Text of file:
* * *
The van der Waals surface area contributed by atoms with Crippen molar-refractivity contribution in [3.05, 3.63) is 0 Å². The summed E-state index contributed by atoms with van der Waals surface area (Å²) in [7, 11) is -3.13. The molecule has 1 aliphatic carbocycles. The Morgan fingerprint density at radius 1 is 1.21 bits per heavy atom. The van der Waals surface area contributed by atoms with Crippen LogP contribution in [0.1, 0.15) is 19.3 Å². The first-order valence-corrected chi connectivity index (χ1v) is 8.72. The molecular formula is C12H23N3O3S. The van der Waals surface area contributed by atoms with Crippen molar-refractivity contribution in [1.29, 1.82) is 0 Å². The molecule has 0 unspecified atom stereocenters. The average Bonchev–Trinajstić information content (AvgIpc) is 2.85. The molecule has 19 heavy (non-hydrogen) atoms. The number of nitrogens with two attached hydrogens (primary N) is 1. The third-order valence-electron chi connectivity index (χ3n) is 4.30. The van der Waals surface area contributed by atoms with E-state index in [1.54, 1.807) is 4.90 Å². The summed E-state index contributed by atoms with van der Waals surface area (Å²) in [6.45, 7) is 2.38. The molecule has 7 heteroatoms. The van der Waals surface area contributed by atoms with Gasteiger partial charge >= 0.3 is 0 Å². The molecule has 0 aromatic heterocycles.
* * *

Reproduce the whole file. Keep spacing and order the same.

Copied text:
The van der Waals surface area contributed by atoms with Crippen molar-refractivity contribution in [3.05, 3.63) is 0 Å². The summed E-state index contributed by atoms with van der Waals surface area (Å²) in [7, 11) is -3.13. The molecule has 1 aliphatic carbocycles. The Morgan fingerprint density at radius 1 is 1.21 bits per heavy atom. The van der Waals surface area contributed by atoms with Crippen LogP contribution in [0.1, 0.15) is 19.3 Å². The first-order valence-corrected chi connectivity index (χ1v) is 8.72. The molecular formula is C12H23N3O3S. The van der Waals surface area contributed by atoms with Crippen molar-refractivity contribution in [1.29, 1.82) is 0 Å². The molecule has 0 unspecified atom stereocenters. The average Bonchev–Trinajstić information content (AvgIpc) is 2.85. The molecule has 19 heavy (non-hydrogen) atoms. The number of nitrogens with two attached hydrogens (primary N) is 1. The third-order valence-electron chi connectivity index (χ3n) is 4.30. The van der Waals surface area contributed by atoms with E-state index in [1.54, 1.807) is 4.90 Å². The summed E-state index contributed by atoms with van der Waals surface area (Å²) in [6.45, 7) is 2.38. The molecule has 7 heteroatoms. The van der Waals surface area contributed by atoms with Gasteiger partial charge >= 0.3 is 0 Å². The molecule has 0 aromatic heterocycles.